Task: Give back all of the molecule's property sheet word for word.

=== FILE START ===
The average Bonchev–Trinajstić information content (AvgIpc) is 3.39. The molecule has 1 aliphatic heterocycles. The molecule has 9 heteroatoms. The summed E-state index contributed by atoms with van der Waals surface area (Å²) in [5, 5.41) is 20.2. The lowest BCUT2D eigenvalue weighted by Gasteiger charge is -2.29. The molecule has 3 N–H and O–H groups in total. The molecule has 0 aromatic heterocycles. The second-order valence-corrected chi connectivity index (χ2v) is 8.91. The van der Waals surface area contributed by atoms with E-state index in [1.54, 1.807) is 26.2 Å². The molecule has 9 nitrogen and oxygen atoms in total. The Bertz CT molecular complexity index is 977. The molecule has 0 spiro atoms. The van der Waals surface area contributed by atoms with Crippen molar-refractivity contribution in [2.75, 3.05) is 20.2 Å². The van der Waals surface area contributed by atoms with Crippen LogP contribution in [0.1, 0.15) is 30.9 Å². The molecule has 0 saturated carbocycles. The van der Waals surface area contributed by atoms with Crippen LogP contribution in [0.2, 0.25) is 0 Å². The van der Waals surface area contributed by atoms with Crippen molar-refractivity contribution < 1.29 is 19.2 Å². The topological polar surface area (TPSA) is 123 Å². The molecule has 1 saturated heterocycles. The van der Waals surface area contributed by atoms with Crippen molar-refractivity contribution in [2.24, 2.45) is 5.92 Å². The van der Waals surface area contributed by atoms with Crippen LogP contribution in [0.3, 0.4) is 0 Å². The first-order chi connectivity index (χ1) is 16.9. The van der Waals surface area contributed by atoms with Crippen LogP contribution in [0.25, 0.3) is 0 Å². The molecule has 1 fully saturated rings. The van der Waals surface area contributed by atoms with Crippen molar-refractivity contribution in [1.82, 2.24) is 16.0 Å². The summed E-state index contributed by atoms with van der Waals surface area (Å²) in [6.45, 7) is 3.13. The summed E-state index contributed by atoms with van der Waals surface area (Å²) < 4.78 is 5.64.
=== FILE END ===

The average Bonchev–Trinajstić information content (AvgIpc) is 3.39. The molecule has 1 aliphatic heterocycles. The molecule has 9 heteroatoms. The summed E-state index contributed by atoms with van der Waals surface area (Å²) in [5, 5.41) is 20.2. The lowest BCUT2D eigenvalue weighted by Gasteiger charge is -2.29. The molecule has 3 N–H and O–H groups in total. The molecule has 0 aromatic heterocycles. The second-order valence-corrected chi connectivity index (χ2v) is 8.91. The van der Waals surface area contributed by atoms with E-state index in [1.54, 1.807) is 26.2 Å². The molecule has 9 nitrogen and oxygen atoms in total. The Bertz CT molecular complexity index is 977. The molecule has 0 spiro atoms. The van der Waals surface area contributed by atoms with Crippen molar-refractivity contribution in [2.75, 3.05) is 20.2 Å². The van der Waals surface area contributed by atoms with Crippen LogP contribution in [0.1, 0.15) is 30.9 Å². The molecule has 0 saturated carbocycles. The van der Waals surface area contributed by atoms with Crippen LogP contribution in [0.2, 0.25) is 0 Å². The van der Waals surface area contributed by atoms with Crippen molar-refractivity contribution < 1.29 is 19.2 Å². The topological polar surface area (TPSA) is 123 Å². The molecule has 1 saturated heterocycles. The van der Waals surface area contributed by atoms with Crippen molar-refractivity contribution in [2.24, 2.45) is 5.92 Å². The van der Waals surface area contributed by atoms with Crippen LogP contribution in [0.3, 0.4) is 0 Å². The first-order chi connectivity index (χ1) is 16.9. The van der Waals surface area contributed by atoms with Crippen LogP contribution in [0.25, 0.3) is 0 Å². The molecule has 1 fully saturated rings. The van der Waals surface area contributed by atoms with Crippen molar-refractivity contribution in [1.82, 2.24) is 16.0 Å². The summed E-state index contributed by atoms with van der Waals surface area (Å²) in [6.45, 7) is 3.13. The summed E-state index contributed by atoms with van der Waals surface area (Å²) < 4.78 is 5.64.